India's bowling is losing sting
"The Asia Cup is vital for the reputation of the country," said Kris Srikkanth, chairman of India's selection committee, to the media when he announced the team the for four-nation tournament earlier this month. It was also the day he lost his cool in front of the media.
India's captain MS Dhoni had this to say after the thrilling win over Pakistan recently: "We've got the talent in the bowling department also. It's about how you handle pressure, they will learn from games like these."
Twice in a space of one month the World Cup winners were thrown out of an ODI tri-series, first in Australia and second in homegrown conditions in Bangladesh. Twice, even after some frenetic batting heroics from Virat Kohli, India were left looking for favours from another team in order to qualify for a tournament final. Twice, they failed to receive any favours.
That India did not even qualify for the finals in successive tournament should worry the selectors. If this doesn't, I wouldn't know what would. In both tournaments our bowling was well below par.
India's batting - the team's fire power, as Dhoni calls it - is firing. By any stretch of imagination, both Pakistan and Bangladesh are not batting powerhouses like India. But Pakistan hammered 329 and Bangladesh chased down 290 against an Indian bowling which was meek, ragged and inconsistent. India's bowling during the Powerplay and in the last 10 overs has become meat and drinks for any batting team. Opponents regularly take anywhere from 70 to 100 run in the last ten overs. This should be a matter of concern for the World Cup winners, whose captain is already talking of preparing for the next World Cup by preparing his younger players to play in Australian conditions.
This team now has a look of lopsided growth - phenomenal batting on one side, woefully inadequate bowling on the other. How long will we depend on our batting strength without a modicum of decent bowling attack and hope to retain the tag of world champions? Particularly in recent ODI matches the bowling has been quite pedestrian which is why the team has been unable to defend any target. This may also be the reason why Dhoni opts to chase.
Very accurate, incessant good-length bowling in the uncertain corridor of off stump was the undoing of the Indian batsmen in Australia during the Tests. Peter Siddle and Ben Hilfenhaus were only replacements for injured faster bowlers like James Pattinson and Ryan Harris yet ran through India except for a lone century from Kohli in eight innings.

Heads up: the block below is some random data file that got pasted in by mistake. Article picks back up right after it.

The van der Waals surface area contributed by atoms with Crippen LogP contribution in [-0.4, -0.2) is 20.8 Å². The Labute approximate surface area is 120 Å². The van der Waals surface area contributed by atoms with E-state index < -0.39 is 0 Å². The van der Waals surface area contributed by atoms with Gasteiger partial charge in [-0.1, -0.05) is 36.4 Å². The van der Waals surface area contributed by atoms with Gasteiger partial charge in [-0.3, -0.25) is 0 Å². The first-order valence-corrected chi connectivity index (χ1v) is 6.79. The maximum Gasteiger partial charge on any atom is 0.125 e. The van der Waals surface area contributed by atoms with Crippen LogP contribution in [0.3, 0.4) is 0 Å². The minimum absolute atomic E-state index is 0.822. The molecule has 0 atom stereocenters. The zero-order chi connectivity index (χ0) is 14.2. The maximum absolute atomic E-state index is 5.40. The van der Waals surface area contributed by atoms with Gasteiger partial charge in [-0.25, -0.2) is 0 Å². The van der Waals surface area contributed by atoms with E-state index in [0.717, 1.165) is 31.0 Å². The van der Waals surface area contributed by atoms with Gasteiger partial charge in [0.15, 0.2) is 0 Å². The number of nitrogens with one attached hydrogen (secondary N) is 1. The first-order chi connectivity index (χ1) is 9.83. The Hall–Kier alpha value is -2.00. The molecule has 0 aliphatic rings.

In contrast, our bowlers failed to attack one side of the wicket. Instead, they sprayed the ball all over to make it difficult for the captain to set a field. In some matches, having started well, our bowling loosened the stranglehold on the Aussies who made merry by putting on double and triple-century partnerships. Be it the Test or ODI format, our bowling standards appear to be definitely on the decline if present results are any indicators.
India has relied on truly one bowler of class, Zaheer Khan. While the sheer number of matches in all formats has taken a heavy toll on the aging star, Pakistan, Sri Lanka and Bangladesh seem to have a surfeit of talent in this area with a new crop of pace bowlers appearing in their teams regularly. It is a mystery why our new talents seem to burn out either through overwork or get into attitude problems with the result showing how weak the bench strength is.
The bowling coach needs to address these weaknesses, particularly in the ODI format which will have a direct bearing in the ICC rankings and will no doubt affect the team's buildup for the 2015 World Cup.
It is also amusing to see the Indian captain repeatedly penalised for slow over rate. He even had to sit out a crucial match, twice. Though such incidents have become commonplace, nobody is losing sleep over this - not the coach, manager or the selectors.
Instead, the BCCI officials seem to be busy in getting masala organized for IPL matches, whereas important aspects like this alarming dip in bowling standards, poor bench strength in bowling departments and poorer over-rate resulting in penalties are totally given a quiet burial after a disastrous tour.
I hope this bunch of selectors, no matter which adjective suits them best, will not bury the critical lacunae in India's bowling department under a carpet. They must act in the best interest of the team instead of losing their tempers at the media whose business is to bring such issues to the open.
More about E R RamachandranE.R. Ramachandran, a corporate manager-turned-columnist has contributed to Hindustan times and Deccan Herald. He is a regular contributor to the Churumuri blog and writes a weekly column for Mysore Mail, a local Newspaper. Satire being his forte, he combines cricket and other sports with politics, in 'tongue in cheek' articles. He firmly believes that another 22-ball century can never happen again in any format of cricket like the one Don Bradman did in November 1931. And feels it is time for BCCI to do something to improve India's fielding and running between the wickets.
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